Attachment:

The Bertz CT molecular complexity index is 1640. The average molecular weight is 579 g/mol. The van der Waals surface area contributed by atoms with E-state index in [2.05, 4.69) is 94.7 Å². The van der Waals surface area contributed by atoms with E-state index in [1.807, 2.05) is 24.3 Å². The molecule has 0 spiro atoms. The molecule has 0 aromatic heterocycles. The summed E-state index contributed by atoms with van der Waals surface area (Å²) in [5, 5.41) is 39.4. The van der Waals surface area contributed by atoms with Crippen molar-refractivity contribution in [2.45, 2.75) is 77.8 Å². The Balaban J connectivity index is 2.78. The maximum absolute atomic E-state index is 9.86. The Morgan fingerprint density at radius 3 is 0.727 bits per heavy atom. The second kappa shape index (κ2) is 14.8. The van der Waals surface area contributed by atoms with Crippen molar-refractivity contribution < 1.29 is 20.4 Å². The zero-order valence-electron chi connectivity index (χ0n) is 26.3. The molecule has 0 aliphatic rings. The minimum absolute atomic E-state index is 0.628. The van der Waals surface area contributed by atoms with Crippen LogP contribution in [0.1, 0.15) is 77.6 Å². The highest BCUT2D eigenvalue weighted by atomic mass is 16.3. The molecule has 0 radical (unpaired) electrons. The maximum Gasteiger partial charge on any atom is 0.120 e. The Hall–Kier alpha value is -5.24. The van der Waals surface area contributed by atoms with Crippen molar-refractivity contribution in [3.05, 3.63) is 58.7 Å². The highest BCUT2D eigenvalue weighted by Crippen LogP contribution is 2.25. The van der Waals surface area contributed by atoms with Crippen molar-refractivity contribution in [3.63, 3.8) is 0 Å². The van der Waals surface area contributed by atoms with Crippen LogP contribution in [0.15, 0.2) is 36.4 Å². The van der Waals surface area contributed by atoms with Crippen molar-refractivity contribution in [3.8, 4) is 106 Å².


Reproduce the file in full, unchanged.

The Bertz CT molecular complexity index is 1640. The average molecular weight is 579 g/mol. The van der Waals surface area contributed by atoms with E-state index in [2.05, 4.69) is 94.7 Å². The van der Waals surface area contributed by atoms with E-state index in [1.807, 2.05) is 24.3 Å². The molecule has 0 spiro atoms. The molecule has 0 aromatic heterocycles. The summed E-state index contributed by atoms with van der Waals surface area (Å²) in [5, 5.41) is 39.4. The van der Waals surface area contributed by atoms with Crippen molar-refractivity contribution in [2.45, 2.75) is 77.8 Å². The Balaban J connectivity index is 2.78. The maximum absolute atomic E-state index is 9.86. The Morgan fingerprint density at radius 3 is 0.727 bits per heavy atom. The second kappa shape index (κ2) is 14.8. The van der Waals surface area contributed by atoms with Crippen molar-refractivity contribution < 1.29 is 20.4 Å². The zero-order valence-electron chi connectivity index (χ0n) is 26.3. The molecule has 0 aliphatic rings. The minimum absolute atomic E-state index is 0.628. The van der Waals surface area contributed by atoms with Crippen LogP contribution in [0.1, 0.15) is 77.6 Å². The highest BCUT2D eigenvalue weighted by atomic mass is 16.3. The molecule has 0 radical (unpaired) electrons. The maximum Gasteiger partial charge on any atom is 0.120 e. The Hall–Kier alpha value is -5.24. The van der Waals surface area contributed by atoms with Crippen molar-refractivity contribution in [3.05, 3.63) is 58.7 Å². The highest BCUT2D eigenvalue weighted by Crippen LogP contribution is 2.25. The van der Waals surface area contributed by atoms with Crippen molar-refractivity contribution in [3.63, 3.8) is 0 Å². The van der Waals surface area contributed by atoms with Crippen LogP contribution in [0.15, 0.2) is 36.4 Å². The van der Waals surface area contributed by atoms with Crippen molar-refractivity contribution in [3.8, 4) is 106 Å².